The sailor actually had said "motherfucker"—but of the 60,000 words in the story McPhee turned in, that was the one that bothered editor Robert Gottlieb. "In the family of recoiling words included in The New Yorker for the first time, 'motherfucker' had yet to be born," McPhee writes in the magazine this week. "'Fuck' was alive but barely."
In his current essay ("Editors & Publisher"), McPhee, the incomparable nonfiction writer who has contributed to the New Yorker for 39 years, hilariously recounts the efforts of legendary editors Gottlieb and William Shawn to bar the New Yorker's door to certain profanities. (Here's the abstract; the full story's behind a pay wall.) In 1975, long before Gottlieb balked at motherfucker, McPhee changed another quote himself because he knew it wouldn't get past Shawn. The subject of that McPhee piece, a headstrong canoeist, had taken his bowman and McPhee into menacing waters and weather, and the bowman had finally shouted, "You fucking lunatic, head for the shore!" As far as the New Yorker's readers would know, however, the bowman had said, "You God-damned lunatic, head for the shore!"
In 1985, "the soap sank at Proctor & Gamble," McPhee writes. Calvin Trillin had turned in a story about a Nebraska farmer who'd pulled a gun on deputies trying to repossess some of his farm equipment. The farmer had blamed his problems on "goddam fuckin' Jews!"
Trillin felt the verbatim quote was essential. McPhee quotes from the story Trillin himself told two years ago in the Globe and Mail about his effort to keep the quote intact:
Mr. Shawn asked about the possibility of a euphemism. I told him that the quote was from a state-police transcript. We talked about other options for awhile, and finally he said, 'Just go ahead and use it.' I mumbled something and backed slowly out of the office, thinking that if I made an abrupt move he might change his mind.
Ah, but fuckin' is one thing, motherfucker quite another. McPhee notes that his merchant marine story included "various shits and fucks," but Gottlieb, who'd succeeded Shawn in 1987, seemed concerned only with motherfucker. The day the story had to close, Gottlieb called McPhee to his office and asked him to reconsider the word. The sailor hadn't reconsidered the word, McPhee responded; how could they? Gotttlieb said it was possible. McPhee stood by his sailor.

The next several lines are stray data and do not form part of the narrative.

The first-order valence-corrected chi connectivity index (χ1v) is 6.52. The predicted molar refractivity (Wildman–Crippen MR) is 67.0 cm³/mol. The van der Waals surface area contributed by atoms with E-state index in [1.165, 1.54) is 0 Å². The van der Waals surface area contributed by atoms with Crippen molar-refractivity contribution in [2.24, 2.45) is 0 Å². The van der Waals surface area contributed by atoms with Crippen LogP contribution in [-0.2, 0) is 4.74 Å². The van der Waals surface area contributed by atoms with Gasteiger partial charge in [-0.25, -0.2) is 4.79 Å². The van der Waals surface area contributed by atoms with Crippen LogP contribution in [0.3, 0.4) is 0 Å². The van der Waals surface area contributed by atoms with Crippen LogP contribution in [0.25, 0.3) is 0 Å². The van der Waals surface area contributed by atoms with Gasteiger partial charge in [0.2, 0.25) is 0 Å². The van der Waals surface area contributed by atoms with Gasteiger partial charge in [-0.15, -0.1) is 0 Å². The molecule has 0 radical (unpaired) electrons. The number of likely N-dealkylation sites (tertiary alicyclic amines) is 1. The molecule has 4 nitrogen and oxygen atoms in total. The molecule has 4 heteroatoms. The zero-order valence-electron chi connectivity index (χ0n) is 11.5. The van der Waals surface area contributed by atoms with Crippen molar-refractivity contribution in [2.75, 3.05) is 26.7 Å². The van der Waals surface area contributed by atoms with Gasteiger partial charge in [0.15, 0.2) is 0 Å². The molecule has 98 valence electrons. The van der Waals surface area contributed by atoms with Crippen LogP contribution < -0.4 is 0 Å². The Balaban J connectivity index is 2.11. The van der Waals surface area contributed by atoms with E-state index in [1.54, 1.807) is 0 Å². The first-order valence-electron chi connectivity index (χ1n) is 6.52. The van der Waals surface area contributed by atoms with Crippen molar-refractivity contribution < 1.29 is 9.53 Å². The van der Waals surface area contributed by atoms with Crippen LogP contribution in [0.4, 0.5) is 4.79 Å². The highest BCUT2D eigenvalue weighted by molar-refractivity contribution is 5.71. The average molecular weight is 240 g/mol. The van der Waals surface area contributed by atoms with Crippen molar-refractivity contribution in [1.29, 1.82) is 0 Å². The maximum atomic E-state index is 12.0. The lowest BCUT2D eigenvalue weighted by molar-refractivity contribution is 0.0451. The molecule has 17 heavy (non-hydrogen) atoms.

Then Gottlieb wrote MOTHERFUCKER on a Post-it pad in Magic Marker, stuck it to his shirt pocket, and told McPhee he'd call him later that day. The editor spent the next several hours walking the halls of the magazine "wearing his MOTHERFUCKER Post-it as if it were a nametag at a convention," McPhee writes. "He visited just about everybody whose viewpoint he might absorb without necessarily asking for an opinion. In the end, he called on me. He said The New Yorker was not for 'motherfucker.'"
McPhee doesn't mention it, but motherfucker first appeared in the New Yorker four years after his merchant marine story, in a 1994 Shouts and Murmurs essay by Ian Frazier called "On the Floor." Two groups of teens were yelling at each other one night outside Frazier's window. "It sounded like a chorus of high-pitched voices shouting the word 'motherfucker' through a blender," Frazier wrote.
Two years ago the Awl compiled a list of New Yorker firsts in vulgarity. Asshole surfaced in 1994, the Awl said, blow job in 2003, douchebag in 2004, titties back in 1976. The New Yorker's archive commended the Awl in a post a few days later ("Bonfire of the Profanities"), but offered a few corrections. Asshole had not been restrained until 1994, but had appeared in a short story by Judith Speyer in 1975. It had appeared unsparingly, in fact: "Instead he says, almost every night, 'You are an asshole. Your mother is an asshole. Your father is an asshole. I am lost in a den of assholes.'” And blow job had ejaculated into the magazine not in 2003 but in 1995. That error by the Awl was understandable, the New Yorker post charitably said; the Awl's researchers most likely had searched for "blowjob," "whereas New Yorker style is two words: 'blow job.'" Today's New Yorker may be profane, but its styles will ever be sacred.